As individuals, our preferred way of learning can be as varied as the methods we use. But simply learning is not always enough. Success in a class, and more importantly in a professional career, is related to our ability to apply what we learn.
As faculty in the Department of Kinesiology, we strongly believe in experiential learning opportunities as a way to either make or strengthen the connections between coursework and professional application. That’s why we include internships, research, and laboratory expectations as part of our curriculum in the exercise science major.
One such experiential learning opportunity is the cadaver lab as part of our Human Anatomy course. Frequently institutions combine the study of human function (physiology) and structure (anatomy) into one large course. At Hope, we have chosen to split these courses into separate classes in an attempt to thoroughly explore each topic in more depth and breadth. The idea of the Human Anatomy Cadaver Lab was initiated to meet this goal and to that end an agreement was struck with the Michigan State Willed Body Program to provide whole body cadavers for educational study.
Serving students in exercise science, nursing, and other pre-health programs, the cadaver lab is run by kinesiology professors Drs. Kirk Brumels and Kevin Cole. Along with selected students who help prepare and facilitate study with the cadavers, Brumels and Cole experience first hand the benefits of such a program and love to hear from students about their experience.
Sutton Williams, a 2014 graduate with a major in exercise science and current doctoral candidate in Human Anatomy at the University of Mississippi, believes that his career choice was directly influenced by the opportunity to study cadavers at Hope. Sutton writes:
“The cadaver laboratory at Hope was certainly a major highlight of my undergraduate education; being able to work so closely with faculty members during my time in the lab was an incredible experience. It not only fostered my fascination for the human body, it also provided me with an unparalleled educational experience for the learning of human anatomy. Without the cadaver lab I definitely would not be in the position I am today.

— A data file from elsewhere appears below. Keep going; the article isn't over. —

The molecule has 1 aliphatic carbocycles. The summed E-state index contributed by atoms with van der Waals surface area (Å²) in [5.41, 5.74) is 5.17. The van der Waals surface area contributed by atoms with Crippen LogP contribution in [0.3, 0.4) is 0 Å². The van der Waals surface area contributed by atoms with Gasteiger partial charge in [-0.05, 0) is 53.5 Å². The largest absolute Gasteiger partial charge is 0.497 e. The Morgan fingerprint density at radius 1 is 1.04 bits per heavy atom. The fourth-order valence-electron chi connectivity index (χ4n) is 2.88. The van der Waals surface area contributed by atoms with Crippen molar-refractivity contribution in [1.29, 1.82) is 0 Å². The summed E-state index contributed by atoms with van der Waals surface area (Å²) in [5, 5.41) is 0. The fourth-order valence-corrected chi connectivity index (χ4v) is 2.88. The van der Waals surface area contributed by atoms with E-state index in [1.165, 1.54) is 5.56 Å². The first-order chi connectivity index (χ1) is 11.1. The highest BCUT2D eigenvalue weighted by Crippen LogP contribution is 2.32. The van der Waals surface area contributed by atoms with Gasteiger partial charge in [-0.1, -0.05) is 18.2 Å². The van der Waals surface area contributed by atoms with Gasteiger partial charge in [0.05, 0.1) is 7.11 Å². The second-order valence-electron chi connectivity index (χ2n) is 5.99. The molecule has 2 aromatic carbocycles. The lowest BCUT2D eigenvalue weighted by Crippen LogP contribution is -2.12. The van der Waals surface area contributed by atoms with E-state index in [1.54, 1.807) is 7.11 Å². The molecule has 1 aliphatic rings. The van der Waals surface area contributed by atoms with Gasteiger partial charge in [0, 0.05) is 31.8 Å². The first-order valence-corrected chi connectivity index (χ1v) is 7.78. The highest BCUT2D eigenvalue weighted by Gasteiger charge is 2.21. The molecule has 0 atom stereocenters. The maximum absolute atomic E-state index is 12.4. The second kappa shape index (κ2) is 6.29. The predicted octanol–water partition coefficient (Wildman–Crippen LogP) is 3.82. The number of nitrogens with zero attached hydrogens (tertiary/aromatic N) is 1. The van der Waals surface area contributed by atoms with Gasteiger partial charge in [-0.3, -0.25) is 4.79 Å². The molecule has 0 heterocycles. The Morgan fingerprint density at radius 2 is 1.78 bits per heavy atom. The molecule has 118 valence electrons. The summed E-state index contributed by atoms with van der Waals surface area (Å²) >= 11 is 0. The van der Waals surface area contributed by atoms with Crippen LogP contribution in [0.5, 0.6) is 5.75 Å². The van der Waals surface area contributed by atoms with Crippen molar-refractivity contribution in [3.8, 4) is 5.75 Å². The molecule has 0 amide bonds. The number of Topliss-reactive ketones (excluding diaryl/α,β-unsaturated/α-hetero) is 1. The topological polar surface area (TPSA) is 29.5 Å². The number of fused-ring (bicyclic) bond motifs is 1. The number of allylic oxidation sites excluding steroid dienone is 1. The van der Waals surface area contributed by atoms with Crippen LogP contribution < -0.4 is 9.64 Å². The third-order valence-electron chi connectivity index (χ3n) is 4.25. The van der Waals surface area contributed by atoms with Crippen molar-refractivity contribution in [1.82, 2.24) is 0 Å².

The cadaver lab is one of the most incredible and important educational experiences a pre-health related professional student can have. After working with health related professional students over the past four years during my doctoral work at the University of Mississippi Medical Center, I can say with certainty that exposure to a cadaver laboratory before entering medical school (or any other health related professional school) offers students a great advantage going forward in their professional studies.”
Sutton’s experience is not unique. Many graduates write back to share the benefit of the opportunities afforded them at Hope and especially in the cadaver lab. Working with and studying from cadavers definitely sets the standards high for our students and allows them to succeed in their chosen career or graduate programs. Rachael Rebhan ‘14 graduated with a major in exercise science and is currently a student in the Doctorate of Physical Therapy program at Mayo Clinic in Rochester, Minnesota. Rachel shares the following related to the privilege and advantage of her experiential learning experience with cadavers while at Hope:
“While working to earn my DPT at Mayo Clinic, I found myself – more often than not – thinking back and being so thankful for the academic privileges Hope College had offered to me in the preceding years. Hope College set me up for success in a way I did not know or appreciate at the time. I didn’t realize just how many opportunities I came across due to the generous and giving community/alumni, and how those would come to fruition until I was faced with the hardest academic rigor in my professional career while working for my doctorate. In particular, the Cadaver Lab allowed for a skill level that most undergraduate colleges only dream to be able to provide – it put me ahead by almost an entire semester and gave me a knowledge base that my graduate professors and fellow classmates recognized. I thank Hope College for that.”
Like Rachel and Sutton, we too thank Hope College for supporting this program as we explore the “fearfully and wonderfully made” human body through lecture and lab experiences. We hope that you come join us. See you in the lab!
Did you take Human Anatomy? Tell us about your experience, we’d love to hear how it has impacted your studies and/or career path!